The Life and Opinions of Tristram Shandy, Gentleman

Laurence Sterne

Illustrated by Tom Phillips

Preface by Patrick Wildgust

Limited to 750 hand-numbered copies

Editorial material by Melvyn New

Over Half sold

The ultimate edition of this comic masterpiece newly illustrated and signed by Tom Phillips RA


Tristram Shandy

One of the greatest works of imagination in English literature ——————— this hilarious fictional autobiography of a hapless anti-hero tore up the rules of novel-writing when the novel had scarcely been invented.

The Folio Society’s unique limited edition has been designed, illustrated and signed by an equally extraordinary artist —— Tom Phillips RA. Rising to the challenge presented by such an experimental work, Phillips has packed his instantly-recognisable collages with verbal and visual puns, to form the perfect pictorial counterpart to Laurence Sterne’s comic masterpiece.

What is all this story about?——
A COCK and a BULL, said Yorick —— And one of the best of its kind, I ever heard.

Production Details

Limited Edition

  • 750 hand-numbered copies signed by Tom Phillips
  • Limitation page printed letterpress by Hand & Eye on Hahnemühle Bugra Bütten paper and tipped-in by hand
  • Bound in Charmante-Gwebe cloth printed and blocked with a design by Tom Phillips
  • Title blocked in gold foil on spine
  • 512 pages set in Founder’s Caslon and printed on Abbey Pure paper
  • 10 illustrations by Tom Phillips, including frontispiece, printed on Veltique paper
  • Marbled page by Jemma Lewis tipped-in by hand
  • Gilded top edge
  • Ribbon marker


  • Preface by Patrick Wildgust, curator at Shandy Hall
  • Editorial material by Melvyn New
  • Bound in Iris cloth blind-blocked with a design by Tom Phillips
  • Title blocked in gold foil on spine
  • 180 pages


  • Cloth-covered slipcase with top and bottom lips
  • Blocked in dark red foil on one side with a design by Tom Phillips
  • Lined in Art Vellum paper
  • 10½" x 7¾"

Laurence Sterne’s comic masterpiece

Tristram Shandy is a book that defies classification, as Sterne drew on, and even plagiarised his literary heroes – Montaigne, Rabelais, Burton, Swift and Cervantes – to create something uniquely his own. It sets out as an attempt by its title character to give a meaningful account of his life, and his efforts to overcome its inauspicious beginnings – but Tristram finds himself constantly thwarted by the irrepressible urge to make digressions focussing on an array of eccentric characters, including his wildly opinionated father, Walter Shandy, his mild-mannered Uncle Toby, a wounded ex-soldier obsessed with creating scale-models of military sieges, the predatory Widow Wadman, and Sterne’s own literary alter-ego, Parson Yorick.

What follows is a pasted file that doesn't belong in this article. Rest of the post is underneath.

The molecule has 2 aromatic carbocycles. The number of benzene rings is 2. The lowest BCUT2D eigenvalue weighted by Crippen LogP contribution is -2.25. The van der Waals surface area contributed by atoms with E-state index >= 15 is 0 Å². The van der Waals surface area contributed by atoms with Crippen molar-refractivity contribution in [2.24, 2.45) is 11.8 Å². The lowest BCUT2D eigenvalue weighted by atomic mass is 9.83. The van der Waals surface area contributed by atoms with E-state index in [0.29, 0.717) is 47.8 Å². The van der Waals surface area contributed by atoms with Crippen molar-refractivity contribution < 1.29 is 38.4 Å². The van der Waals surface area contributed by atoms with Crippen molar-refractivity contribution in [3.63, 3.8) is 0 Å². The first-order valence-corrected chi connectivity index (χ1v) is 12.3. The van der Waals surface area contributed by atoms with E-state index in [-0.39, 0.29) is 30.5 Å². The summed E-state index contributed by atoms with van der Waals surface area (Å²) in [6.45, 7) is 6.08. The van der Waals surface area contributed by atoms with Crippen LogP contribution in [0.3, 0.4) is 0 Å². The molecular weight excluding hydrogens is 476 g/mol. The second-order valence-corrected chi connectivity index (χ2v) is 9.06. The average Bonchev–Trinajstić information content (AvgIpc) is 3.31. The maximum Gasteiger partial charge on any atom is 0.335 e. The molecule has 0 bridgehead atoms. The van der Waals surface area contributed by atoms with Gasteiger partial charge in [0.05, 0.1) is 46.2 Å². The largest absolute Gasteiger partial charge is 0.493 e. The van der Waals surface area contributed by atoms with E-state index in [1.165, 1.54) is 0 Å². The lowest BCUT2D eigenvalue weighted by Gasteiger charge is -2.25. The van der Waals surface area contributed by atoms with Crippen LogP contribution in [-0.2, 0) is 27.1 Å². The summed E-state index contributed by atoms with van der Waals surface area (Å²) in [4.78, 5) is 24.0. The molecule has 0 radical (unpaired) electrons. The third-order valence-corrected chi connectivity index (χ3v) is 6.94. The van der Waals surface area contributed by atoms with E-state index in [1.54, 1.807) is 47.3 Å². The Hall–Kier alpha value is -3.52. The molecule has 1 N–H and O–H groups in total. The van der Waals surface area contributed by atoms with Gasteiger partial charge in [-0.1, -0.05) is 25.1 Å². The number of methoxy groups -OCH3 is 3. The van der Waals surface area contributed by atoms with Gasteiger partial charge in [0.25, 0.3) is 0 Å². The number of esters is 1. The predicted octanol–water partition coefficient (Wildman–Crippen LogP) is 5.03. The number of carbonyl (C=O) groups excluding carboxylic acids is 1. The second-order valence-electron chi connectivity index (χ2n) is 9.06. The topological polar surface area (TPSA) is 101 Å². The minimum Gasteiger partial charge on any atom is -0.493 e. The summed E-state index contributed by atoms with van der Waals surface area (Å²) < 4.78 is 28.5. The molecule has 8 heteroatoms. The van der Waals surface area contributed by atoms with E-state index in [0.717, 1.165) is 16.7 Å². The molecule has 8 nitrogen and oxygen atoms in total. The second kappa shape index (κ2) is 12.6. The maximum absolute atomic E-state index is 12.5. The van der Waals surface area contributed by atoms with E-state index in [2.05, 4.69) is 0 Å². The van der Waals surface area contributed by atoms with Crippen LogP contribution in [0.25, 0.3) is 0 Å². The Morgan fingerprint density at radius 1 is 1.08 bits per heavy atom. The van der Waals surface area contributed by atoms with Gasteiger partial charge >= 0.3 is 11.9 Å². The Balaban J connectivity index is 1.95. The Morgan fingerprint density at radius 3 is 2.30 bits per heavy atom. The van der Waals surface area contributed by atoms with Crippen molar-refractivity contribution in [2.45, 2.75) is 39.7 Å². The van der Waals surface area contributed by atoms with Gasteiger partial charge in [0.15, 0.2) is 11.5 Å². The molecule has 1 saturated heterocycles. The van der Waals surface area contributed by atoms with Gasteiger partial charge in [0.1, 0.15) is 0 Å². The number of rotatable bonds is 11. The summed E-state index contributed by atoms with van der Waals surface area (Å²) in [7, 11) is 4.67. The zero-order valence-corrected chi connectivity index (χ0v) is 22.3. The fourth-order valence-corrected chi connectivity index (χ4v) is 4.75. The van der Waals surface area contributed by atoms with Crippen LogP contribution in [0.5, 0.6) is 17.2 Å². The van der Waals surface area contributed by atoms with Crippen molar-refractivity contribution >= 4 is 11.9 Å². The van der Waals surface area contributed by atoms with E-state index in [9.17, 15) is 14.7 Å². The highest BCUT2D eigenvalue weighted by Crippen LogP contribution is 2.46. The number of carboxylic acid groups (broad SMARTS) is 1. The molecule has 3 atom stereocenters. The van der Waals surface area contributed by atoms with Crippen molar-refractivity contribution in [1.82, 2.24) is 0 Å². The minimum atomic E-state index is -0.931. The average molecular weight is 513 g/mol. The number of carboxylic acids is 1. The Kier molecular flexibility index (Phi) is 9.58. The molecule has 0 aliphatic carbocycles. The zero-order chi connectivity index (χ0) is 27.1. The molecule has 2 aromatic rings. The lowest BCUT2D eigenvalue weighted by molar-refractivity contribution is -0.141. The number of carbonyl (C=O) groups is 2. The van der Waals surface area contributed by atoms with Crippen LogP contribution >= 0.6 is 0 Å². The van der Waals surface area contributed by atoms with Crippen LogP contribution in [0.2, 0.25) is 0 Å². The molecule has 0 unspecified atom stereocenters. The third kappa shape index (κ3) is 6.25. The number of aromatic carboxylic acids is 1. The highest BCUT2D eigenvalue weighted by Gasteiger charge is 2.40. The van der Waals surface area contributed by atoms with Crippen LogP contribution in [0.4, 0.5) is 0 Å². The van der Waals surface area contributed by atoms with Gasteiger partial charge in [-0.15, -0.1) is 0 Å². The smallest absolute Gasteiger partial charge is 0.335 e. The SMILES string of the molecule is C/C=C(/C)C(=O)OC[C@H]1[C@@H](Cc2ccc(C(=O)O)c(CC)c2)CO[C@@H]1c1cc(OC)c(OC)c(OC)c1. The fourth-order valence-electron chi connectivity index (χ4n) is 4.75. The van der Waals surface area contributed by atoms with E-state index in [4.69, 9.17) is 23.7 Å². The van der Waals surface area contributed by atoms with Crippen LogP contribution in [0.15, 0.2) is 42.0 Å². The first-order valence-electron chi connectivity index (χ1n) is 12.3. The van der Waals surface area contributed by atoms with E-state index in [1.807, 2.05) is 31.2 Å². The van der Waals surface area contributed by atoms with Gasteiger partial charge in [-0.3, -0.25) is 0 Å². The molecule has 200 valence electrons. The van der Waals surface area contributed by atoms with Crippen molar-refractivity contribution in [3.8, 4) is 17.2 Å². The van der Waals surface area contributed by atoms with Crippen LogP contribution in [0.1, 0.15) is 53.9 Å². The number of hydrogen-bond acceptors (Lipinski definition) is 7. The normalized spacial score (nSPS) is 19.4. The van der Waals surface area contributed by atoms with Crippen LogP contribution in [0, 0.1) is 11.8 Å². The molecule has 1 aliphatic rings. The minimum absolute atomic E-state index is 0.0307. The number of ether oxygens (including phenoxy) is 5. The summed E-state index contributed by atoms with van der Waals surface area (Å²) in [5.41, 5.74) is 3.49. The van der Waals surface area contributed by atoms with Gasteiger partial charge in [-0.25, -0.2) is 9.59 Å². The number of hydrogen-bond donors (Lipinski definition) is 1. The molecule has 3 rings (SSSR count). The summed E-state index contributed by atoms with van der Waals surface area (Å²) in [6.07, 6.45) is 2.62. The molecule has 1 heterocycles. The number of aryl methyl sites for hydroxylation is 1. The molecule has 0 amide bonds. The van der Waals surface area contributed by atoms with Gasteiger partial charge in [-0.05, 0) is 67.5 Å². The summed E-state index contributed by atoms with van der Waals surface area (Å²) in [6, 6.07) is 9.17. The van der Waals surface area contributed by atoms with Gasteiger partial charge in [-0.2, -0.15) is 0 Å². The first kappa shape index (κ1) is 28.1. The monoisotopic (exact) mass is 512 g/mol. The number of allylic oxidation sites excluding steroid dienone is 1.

Tristram Shandy

Everything about Tristram Shandy is unusual: its stream-of-consciousness, conversational style; its bizarre chronology, with sentences that start in one volume and are completed in another, and the whole tale ending several years before Tristram has even been born; its encyclopaedic range, from moments of high sentiment to the bawdy humour of its laugh-out-loud set-pieces.

But most striking of all is Tristram’s own idiosyncratic presence as author and narrator, as he suggests that readers should skip over pages, attempts to sell the dedication to the highest bidder, opportunistically inserts a preface while his main characters are asleep, and claims to have torn out a whole chapter because it was too well-written and would have overshadowed the rest of his book.

It is hardly surprising that Tristram Shandy’s inventive style and distinctive authorial voice have been championed and imitated by writers as varied as Thomas Mann and James Joyce, Salman Rushdie and Friedrich Nietzsche, Karl Marx and Virginia Woolf.

The text and commentary

The main volume presents the full text of Tristram Shandy, as established by Melvyn and Joan New in their authoritative Florida Edition of The Works of Laurence Sterne. To allow for easy cross-referencing, a separate commentary volume contains the indispensable introduction and notes by Melvyn New, a carefully updated bibliography and an invaluable glossary of technical terms for military fortifications. 

Also included is a playful new preface by Patrick Wildgust, tireless promoter of Laurence Sterne and resident curator of Shandy Hall, the parsonage where Sterne wrote the bulk of Tristram Shandy. It gives a rare first-hand insight into Tom Phillips’ carefully-constructed illustrations.


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